Why protests are important

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Dumisani Muleya

LAST night as I was scrolling down latest postings — usually not very useful except for banter and comic relief — on our WhatsApp chat group feed with former journalism training classmates, I came across a quote by Howard Zinn, an American historian, playwright and socialist thinker, and immediately seized on it. I was scrambling to find something interesting to write under deadline pressures and here was a God-send quote by Zinn:

Editor’s Memo Dumisani Muleya

“Civil disobedience is not our problem. Our problem is civil obedience. Our problem is that people all over the world have obeyed the dictates of leaders … and millions have been killed because of this obedience … Our problem is that people are obedient all over the world in the face of poverty and starvation and stupidity, and war, and cruelty. Our problem is that people are obedient, while the jails are full of petty thieves … (and) the grand thieves are running the country. That’s our problem.”

This aptly describes Zimbabweans in many ways, particularly as the country faces today’s anti-government protests which are a litmus test in that regard. That’s why the regime was battling to prohibit them last night.

Even if Zimbabweans have over recent years tried to push back against government brutality and failure, their docility still remains largely undeniable and scandalous.

Former American ambassador to Harare Christopher Dell described Zimbabweans at the height of the economic meltdown and hyperinflation under toppled dictator Robert Mugabe as “famously passive”.

While acknowledging Mugabe as shrewd and brutal, Dell also observed that Zimbabweans are passive — ready to accept something without protest, or to do what someone else wants without asking questions. The only question Zimbabweans generally ask when asked to jump is: how high?

While indeed Mugabe was a brilliant tactician and thrived on his ability to abruptly change the rules of the game, radicalise the political dynamics and force everyone else to react to his agenda, as Dell said, he was aided and abetted in his misrule by Zimbabweans through acts of commission, omission, or both.
People generally get a government they deserve.

President Emmerson Mnangagwa may not enjoy the same aura and popular support as Mugabe at the zenith of his power, but there are some Zimbabweans blindly following him; believing in him hook, line and sinker, hence supporting him to the hilt.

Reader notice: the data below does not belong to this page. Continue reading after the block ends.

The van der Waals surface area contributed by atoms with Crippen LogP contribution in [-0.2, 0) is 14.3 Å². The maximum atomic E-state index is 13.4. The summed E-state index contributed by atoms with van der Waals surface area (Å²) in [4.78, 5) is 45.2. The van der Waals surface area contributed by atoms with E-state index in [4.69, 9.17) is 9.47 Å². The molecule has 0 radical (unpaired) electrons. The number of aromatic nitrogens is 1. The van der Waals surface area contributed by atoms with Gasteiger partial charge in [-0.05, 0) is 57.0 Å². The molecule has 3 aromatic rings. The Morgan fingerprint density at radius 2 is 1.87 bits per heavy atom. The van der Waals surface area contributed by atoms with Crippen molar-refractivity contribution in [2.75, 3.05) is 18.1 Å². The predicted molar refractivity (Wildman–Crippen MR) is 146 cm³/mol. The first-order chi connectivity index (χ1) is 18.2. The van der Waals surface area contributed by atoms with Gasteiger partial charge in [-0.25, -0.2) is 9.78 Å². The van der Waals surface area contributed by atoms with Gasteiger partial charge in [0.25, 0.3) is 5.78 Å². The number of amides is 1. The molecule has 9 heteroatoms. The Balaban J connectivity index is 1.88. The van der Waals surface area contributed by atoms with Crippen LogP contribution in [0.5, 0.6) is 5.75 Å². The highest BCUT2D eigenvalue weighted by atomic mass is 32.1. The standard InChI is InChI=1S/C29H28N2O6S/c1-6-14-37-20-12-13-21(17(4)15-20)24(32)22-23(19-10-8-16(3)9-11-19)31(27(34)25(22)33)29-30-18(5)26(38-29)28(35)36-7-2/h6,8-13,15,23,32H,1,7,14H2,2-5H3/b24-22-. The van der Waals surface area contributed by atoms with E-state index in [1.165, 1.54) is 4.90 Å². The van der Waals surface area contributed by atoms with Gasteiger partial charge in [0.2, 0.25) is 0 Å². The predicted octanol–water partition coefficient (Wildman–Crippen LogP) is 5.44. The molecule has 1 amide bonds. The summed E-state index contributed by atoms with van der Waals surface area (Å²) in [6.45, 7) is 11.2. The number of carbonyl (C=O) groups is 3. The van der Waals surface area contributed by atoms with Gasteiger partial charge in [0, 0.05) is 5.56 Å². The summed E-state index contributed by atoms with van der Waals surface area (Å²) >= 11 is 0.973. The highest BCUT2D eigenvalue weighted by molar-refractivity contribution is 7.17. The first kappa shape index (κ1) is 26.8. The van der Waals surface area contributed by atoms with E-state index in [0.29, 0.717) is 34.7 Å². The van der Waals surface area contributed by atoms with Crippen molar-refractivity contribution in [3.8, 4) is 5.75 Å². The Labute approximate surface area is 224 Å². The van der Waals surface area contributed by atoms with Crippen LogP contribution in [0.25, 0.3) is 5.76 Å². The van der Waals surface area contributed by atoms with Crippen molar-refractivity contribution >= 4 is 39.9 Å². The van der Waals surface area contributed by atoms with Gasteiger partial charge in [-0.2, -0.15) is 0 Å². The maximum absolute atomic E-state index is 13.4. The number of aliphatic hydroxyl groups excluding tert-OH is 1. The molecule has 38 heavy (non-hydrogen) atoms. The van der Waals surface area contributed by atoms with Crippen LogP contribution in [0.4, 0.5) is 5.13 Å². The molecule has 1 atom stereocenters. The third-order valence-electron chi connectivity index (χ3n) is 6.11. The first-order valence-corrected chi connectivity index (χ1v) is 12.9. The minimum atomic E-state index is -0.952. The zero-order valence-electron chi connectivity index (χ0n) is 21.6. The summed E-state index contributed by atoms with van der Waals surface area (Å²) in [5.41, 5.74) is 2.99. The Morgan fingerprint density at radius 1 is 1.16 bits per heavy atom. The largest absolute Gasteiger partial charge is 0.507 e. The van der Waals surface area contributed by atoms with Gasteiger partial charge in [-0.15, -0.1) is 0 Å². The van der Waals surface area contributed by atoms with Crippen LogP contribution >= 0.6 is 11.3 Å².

Even youths — who must be the ones fighting for change, not just as today’s heartbeat of society, but future leaders — also support him blindly and in the process ruin their own future.

As Nigerian Nobel Prize laureate Wole Soyinka suggested in a social commentary about his country, one can also say only in Zimbabwe will thieves be regrouping to loot and youths whose future is being stolen will be celebrating that.

Zimbabwean youths, especially those with Zanu PF connections, have become notoriously complicit in the destruction of their own future. As long as they share the loot or pick up crumbs from their masters’ tables, they are happy to tag along.

Yet the truth is that protests are so fundamental to human rights and democratic progress.

There are many reasons why today’s protests are important, from a party political, but democratic perspective. The demonstrations will make people realise they are not alone in their poverty and suffering. They may also set the agenda and start a new debate on governance and the country’s direction.

Those in power may try to ignore people if they are just passively grumbling, but if they take action they will feel the heat and start engaging. That is when debate and national dialogue begin, and solutions emerge.

If the authorities feel that demonstrations are going nowhere; they will remain stuck in their fossilised mindset and it becomes business as usual.

Conversely, if protests have a critical mass, are co-ordinated and sustained, the status quo becomes untenable and unsustainable. Then people can start talking.

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